The Symbol of the Oak
Throughout the pages of history, the oak has to be considered one of the most important trees. Often the tree has been associated with strength and longevity. In England, Robin Hood and his companions took advantage of the mighty tree by camouflaging themselves high in the canopy, while hiding out from their would-be captors. Unfortunately, in the United States, the oak took on a more sinister form, as it branches became the preferred place for a hanging or lynching that sometimes occurred in the Old West or the South during the late 1800s and early 1900s.
The oak is a common hardwood tree found all across the northern hemisphere and sub-tropics. China has the most species of endemic oaks (about 100), but there are many of these trees to be found in North America and Europe as well. Oaks vary greatly in size, range and specific ecological site. The oaks are a family of trees that also includes the beech and chestnut tree. The scientific name for this group of trees is the Fagaceae, more commonly referred to as the Beech family.
The oak tree has spirally arranged leaves that are lobed. Many oaks have a deeply indented leaf, but this feature is by no means universal. Also, the oak tree may have leaves that are either deciduous or evergreen. Some oak foliage, like the Chinkapin or Scarlet oak, are distinguished by their brilliant autumn foliage, while other species, such as the live oak will hold on to the hard, waxy leaf for the entire year.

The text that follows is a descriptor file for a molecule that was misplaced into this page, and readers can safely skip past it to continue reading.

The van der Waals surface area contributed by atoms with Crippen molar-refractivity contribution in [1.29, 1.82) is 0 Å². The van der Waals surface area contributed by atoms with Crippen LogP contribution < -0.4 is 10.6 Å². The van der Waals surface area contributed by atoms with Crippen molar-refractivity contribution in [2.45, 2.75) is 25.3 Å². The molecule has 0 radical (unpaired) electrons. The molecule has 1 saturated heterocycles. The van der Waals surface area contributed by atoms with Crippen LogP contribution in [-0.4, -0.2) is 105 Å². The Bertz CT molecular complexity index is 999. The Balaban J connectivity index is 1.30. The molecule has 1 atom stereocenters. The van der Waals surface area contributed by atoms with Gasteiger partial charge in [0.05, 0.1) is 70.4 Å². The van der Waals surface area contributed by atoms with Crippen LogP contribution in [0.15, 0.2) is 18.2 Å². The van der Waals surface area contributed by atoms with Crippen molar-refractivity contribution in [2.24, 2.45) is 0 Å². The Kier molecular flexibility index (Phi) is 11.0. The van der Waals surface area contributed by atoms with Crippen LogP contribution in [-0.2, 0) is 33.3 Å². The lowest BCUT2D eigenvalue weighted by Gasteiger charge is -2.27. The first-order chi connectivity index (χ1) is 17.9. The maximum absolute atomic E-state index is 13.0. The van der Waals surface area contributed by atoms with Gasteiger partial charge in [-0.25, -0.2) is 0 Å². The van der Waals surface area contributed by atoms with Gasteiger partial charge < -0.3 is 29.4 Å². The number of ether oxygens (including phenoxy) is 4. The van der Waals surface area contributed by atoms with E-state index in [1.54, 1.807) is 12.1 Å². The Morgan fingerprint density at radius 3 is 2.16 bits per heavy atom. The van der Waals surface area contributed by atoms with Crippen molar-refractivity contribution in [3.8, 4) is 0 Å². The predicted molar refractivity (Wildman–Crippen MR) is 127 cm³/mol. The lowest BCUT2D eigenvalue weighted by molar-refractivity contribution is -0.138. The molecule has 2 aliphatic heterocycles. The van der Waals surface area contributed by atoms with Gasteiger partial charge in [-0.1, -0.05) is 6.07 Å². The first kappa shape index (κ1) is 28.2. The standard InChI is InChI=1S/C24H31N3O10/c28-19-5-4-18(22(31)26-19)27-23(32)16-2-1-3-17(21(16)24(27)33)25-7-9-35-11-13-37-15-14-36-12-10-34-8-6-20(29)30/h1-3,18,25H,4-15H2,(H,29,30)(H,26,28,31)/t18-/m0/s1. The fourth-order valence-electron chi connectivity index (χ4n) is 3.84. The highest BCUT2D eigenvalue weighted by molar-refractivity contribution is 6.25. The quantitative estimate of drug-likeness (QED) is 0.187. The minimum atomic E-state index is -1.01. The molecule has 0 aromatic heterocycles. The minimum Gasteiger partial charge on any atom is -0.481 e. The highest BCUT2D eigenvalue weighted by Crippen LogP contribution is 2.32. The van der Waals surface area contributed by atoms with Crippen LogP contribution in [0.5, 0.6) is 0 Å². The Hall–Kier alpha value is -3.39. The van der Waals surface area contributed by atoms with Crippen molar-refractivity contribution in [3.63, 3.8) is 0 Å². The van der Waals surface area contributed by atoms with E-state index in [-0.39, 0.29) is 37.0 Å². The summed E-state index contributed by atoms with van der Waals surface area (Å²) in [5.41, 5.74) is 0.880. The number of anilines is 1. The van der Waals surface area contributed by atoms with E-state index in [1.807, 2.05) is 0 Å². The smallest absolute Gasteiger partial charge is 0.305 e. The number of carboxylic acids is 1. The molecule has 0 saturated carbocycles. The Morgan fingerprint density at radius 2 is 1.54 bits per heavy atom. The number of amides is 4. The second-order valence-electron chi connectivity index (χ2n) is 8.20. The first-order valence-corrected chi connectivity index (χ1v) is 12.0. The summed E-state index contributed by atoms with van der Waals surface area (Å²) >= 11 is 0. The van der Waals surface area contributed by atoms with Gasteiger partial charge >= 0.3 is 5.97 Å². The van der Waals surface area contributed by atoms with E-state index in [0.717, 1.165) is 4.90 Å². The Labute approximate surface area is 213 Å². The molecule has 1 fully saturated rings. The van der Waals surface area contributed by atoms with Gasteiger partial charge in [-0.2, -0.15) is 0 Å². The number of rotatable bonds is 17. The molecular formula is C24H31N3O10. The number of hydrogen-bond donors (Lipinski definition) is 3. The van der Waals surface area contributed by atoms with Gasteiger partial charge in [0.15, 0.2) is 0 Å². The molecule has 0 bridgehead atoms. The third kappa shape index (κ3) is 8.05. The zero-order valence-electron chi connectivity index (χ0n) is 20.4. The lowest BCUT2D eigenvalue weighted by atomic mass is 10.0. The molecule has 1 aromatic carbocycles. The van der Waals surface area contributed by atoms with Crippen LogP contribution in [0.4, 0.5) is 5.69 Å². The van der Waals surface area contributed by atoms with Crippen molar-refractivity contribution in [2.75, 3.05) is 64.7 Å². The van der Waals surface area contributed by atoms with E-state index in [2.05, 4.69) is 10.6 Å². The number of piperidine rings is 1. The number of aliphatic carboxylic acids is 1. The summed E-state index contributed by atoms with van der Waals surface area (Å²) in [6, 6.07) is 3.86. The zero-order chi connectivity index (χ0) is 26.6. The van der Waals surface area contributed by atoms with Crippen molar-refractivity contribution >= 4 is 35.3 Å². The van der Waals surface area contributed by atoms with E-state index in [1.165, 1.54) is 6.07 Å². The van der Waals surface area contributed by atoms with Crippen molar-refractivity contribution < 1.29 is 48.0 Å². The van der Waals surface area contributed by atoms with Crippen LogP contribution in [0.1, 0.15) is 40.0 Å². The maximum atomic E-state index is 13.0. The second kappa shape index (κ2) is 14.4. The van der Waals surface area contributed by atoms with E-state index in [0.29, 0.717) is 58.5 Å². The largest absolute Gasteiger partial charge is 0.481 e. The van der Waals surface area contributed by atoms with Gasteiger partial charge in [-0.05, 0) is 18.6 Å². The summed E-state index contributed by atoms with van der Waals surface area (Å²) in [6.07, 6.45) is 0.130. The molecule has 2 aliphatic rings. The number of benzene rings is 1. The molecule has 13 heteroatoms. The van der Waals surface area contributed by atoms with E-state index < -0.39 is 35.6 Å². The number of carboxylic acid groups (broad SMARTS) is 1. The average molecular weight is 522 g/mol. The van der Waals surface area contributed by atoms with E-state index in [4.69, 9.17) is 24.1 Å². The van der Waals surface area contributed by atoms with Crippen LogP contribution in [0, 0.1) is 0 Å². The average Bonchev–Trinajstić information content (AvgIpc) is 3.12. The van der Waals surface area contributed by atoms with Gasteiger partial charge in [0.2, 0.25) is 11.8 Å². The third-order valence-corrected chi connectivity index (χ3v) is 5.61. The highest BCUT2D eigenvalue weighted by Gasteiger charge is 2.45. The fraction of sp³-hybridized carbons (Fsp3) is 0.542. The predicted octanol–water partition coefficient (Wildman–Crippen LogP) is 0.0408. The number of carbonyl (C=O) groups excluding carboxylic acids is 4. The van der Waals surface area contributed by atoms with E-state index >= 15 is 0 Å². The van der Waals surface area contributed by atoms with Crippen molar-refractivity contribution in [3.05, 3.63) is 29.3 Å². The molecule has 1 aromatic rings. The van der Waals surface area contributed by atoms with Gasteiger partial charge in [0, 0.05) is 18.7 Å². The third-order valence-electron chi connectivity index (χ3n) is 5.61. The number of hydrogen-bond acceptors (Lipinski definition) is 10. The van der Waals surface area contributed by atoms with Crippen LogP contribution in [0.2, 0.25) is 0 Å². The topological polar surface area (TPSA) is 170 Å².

Red and White Oaks
When identifying different types of oaks be sure to take a close look at the leaf margin, for this is where you will be able to distinguish the red oaks from the white oaks. The white oak grouping, which includes the white oak, chestnut oak, bur oak and post oak, will always have a smooth edge. Also, indentation in the white oak leaf tends to be less, but this is not a rock solid rule. On the other hand, the red oaks, such as the scarlet oak, pin oak and blackjack oak will always have a serrated leaf margin. Again deeply indented leaves are common, but not always present among the red oaks.
Winter time identification of oaks is usually not that difficult because many of these trees are evergreen. And even among the deciduous species, many of these trees will hang on their fall colors throughout the winter. If you do need to look at the bark, a general rule of thumb is that the white oaks have lighter, scaly bark, while that of the red oak is rough and almost black.
The Final Product
Since some of the larger oaks are often harvested for finished wood products, it is important to note that the wood of the oaks varies in durability and color. Not surprisingly, the white oak is usually lighter in color than its darker counterpart, but more importantly, the white oaks have a tighter and more water-resistant grain in the planed or sawed board.